In August of 2001, IGN ran a preview of a new, yet-to-be-released Dreamcast game. The title of the game was Propeller Arena, and the game allowed players to fly planes and dogfight in various locations.
In September of 2001, terrorists flew planes into the World Trade Center, crashing them both to the ground and killing thousands of people.
The game Propeller Arena was quietly shelved. Despite being finished, it was never comercially released. Other than by a few lucky insiders and privledged game reviewers, the game was never seen again.
Until this month.
Apparently, one of the original, internal copies of Propeller Arena was sold to a private individual for a whopping $1,500. That copy quickly made its way into the hands of some talented Dreamcast hackers. From what I’ve read, the original plan involved selling copies of the game to recoup the group’s original $1,500 investment. Of course, if you know anything about how the internet works you know what happened next. Before the so-called “investors” got their discs, copies of Propeller Arena hit file sharing programs everywhere. What just a month ago was an extremely rare and sought after game for the Dreamcast became candy for the taking.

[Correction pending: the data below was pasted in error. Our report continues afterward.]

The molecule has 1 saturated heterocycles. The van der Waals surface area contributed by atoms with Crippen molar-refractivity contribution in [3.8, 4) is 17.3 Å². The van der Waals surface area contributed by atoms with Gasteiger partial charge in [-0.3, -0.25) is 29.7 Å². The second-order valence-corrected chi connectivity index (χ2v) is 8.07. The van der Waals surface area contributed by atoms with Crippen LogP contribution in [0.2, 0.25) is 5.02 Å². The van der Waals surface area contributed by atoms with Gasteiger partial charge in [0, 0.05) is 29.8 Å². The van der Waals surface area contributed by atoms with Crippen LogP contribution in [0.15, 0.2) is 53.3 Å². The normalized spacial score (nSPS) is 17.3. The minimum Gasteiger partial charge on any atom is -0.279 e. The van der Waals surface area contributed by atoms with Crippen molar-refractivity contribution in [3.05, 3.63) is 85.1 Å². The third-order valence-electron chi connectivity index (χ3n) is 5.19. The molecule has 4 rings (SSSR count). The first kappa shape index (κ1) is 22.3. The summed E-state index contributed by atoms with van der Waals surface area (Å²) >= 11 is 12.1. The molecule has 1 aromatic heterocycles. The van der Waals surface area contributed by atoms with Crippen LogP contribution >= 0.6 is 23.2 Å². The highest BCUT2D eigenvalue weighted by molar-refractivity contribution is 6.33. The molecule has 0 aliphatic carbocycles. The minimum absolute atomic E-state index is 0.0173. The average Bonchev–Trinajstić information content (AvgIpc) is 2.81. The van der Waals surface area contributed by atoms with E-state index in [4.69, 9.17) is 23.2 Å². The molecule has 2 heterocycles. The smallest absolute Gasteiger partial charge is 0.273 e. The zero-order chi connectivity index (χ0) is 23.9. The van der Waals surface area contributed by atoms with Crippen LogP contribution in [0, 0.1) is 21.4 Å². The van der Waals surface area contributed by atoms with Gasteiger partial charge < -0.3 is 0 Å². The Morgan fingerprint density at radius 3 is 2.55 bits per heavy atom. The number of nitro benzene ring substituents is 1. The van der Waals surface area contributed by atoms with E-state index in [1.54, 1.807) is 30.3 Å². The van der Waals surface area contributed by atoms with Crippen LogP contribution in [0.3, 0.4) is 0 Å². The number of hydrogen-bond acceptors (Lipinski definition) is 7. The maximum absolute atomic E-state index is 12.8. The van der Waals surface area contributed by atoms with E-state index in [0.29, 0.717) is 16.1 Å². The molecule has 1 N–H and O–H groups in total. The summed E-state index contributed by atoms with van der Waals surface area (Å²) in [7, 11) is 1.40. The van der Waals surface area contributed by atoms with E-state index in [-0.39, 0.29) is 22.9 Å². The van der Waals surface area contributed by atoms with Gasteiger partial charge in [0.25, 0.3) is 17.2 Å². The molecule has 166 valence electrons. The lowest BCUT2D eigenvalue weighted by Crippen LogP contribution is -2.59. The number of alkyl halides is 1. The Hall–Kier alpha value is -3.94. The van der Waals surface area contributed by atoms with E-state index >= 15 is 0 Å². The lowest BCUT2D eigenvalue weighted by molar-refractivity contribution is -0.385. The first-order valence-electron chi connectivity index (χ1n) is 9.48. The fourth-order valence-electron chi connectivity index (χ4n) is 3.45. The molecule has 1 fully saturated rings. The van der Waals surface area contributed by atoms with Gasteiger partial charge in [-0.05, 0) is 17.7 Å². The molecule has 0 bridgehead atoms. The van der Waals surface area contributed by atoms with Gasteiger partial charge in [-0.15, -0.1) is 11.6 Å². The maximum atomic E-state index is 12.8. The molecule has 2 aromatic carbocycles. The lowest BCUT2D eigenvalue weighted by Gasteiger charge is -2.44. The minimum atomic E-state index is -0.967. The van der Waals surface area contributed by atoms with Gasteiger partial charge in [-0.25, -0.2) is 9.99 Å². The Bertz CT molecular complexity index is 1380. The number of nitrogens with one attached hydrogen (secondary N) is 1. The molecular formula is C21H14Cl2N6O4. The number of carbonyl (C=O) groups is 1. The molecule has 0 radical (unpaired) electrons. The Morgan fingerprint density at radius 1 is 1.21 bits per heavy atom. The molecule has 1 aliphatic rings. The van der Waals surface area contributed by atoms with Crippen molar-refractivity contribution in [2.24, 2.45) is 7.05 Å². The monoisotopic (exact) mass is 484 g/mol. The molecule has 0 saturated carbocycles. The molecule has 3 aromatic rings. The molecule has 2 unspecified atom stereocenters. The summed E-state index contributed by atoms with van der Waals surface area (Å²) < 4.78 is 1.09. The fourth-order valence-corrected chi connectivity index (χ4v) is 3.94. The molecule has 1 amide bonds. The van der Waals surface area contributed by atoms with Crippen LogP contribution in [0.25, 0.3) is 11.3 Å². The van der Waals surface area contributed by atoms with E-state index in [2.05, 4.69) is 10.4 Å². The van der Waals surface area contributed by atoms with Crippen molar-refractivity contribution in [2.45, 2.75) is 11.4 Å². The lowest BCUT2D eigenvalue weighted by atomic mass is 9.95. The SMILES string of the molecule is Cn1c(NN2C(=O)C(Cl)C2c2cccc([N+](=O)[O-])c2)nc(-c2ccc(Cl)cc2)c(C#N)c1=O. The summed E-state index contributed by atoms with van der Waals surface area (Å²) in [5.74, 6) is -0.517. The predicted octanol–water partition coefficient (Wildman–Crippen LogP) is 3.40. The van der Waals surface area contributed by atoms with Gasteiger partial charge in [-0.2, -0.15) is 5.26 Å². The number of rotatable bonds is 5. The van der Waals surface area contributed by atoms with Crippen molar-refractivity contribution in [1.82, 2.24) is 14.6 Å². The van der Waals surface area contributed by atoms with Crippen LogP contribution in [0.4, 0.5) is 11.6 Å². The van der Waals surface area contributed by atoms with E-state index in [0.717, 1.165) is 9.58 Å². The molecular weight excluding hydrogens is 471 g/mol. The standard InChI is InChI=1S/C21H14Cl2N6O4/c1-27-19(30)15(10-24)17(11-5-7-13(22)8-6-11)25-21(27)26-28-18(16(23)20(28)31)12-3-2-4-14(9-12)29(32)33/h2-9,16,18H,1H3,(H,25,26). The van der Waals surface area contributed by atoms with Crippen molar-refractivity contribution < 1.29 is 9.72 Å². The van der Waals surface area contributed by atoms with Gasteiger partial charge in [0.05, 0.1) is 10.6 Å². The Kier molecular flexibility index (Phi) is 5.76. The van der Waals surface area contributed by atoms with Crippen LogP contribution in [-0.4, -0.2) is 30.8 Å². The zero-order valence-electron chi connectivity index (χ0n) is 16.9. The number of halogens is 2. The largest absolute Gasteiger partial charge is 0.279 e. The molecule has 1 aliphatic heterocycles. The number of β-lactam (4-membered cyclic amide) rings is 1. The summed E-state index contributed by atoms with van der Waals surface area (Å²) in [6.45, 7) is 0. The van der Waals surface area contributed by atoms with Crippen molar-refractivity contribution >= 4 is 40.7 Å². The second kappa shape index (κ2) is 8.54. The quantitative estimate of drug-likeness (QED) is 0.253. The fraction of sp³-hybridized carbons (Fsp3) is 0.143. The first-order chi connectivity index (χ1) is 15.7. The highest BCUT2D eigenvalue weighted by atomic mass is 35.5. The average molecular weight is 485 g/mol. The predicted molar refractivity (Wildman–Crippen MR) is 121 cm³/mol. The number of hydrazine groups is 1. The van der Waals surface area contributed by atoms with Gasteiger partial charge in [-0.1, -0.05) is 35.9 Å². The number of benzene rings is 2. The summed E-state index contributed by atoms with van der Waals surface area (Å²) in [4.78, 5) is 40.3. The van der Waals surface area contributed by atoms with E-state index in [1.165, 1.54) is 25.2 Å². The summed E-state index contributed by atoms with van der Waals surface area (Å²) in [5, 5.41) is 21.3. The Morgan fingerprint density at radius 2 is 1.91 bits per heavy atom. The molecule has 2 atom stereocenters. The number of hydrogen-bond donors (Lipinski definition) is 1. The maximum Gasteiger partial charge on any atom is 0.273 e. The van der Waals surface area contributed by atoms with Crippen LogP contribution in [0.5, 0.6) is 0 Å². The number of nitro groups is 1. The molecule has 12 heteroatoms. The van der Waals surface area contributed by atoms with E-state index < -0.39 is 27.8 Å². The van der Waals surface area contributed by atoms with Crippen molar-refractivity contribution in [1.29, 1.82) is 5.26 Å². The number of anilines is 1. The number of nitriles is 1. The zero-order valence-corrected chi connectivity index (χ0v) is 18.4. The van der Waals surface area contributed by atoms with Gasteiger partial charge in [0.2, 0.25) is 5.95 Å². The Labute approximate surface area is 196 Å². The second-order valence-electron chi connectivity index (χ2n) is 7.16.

Which brings us to my review of Propeller Arena.
Propeller Arena is an arcade-style flying game where one or more players dog fight one another in WWII-style propeller powered planes. Controls are extremely simple to pick up and master. L and R control your plane’s speed. One button shoots while another uses special weapons. Other than fancy, special maneuvers which can be pulled off using stick/button combinations, that’s pretty much it.
Up to four players can dogfight one another in split screen mode. While cruising above towns and famous landmarks, pilots can scoop up power ups which hover in the air — that is, if you have the time. Most of my personal flight time involved shooting others and avoiding (or at least attemping to avoid) being shot.
The third landscape players can choose is called “Tower City”, and yes, the landscape closely resembles a pre-9/11 New York skyline. No, you can’t bring down the towers in the game. Honestly, there’s not much in this game that reminds me of 9/11. You’re flying WWII planes, and your goal is to shoot other planes, not buildings. If the thought of flying over NYC was so bothering, I don’t see why they didn’t just yank the offending level. Again, the focus of the game is dog-fighting other planes. The landscape over which these take place is rather moot.
It’s a shame Sega never released Propeller Arena. I know I for one would have gladly payed for it. The graphics are top notch, rivaling the PS2’s in my opinion. The game also contains some great sound, from a pop-punk soundtrack to constant one liners from both your and other pilots.
If you can find a copy of Propeller Arena, I highly suggest snagging it. It’s a great opportunity to see a great game that almost was.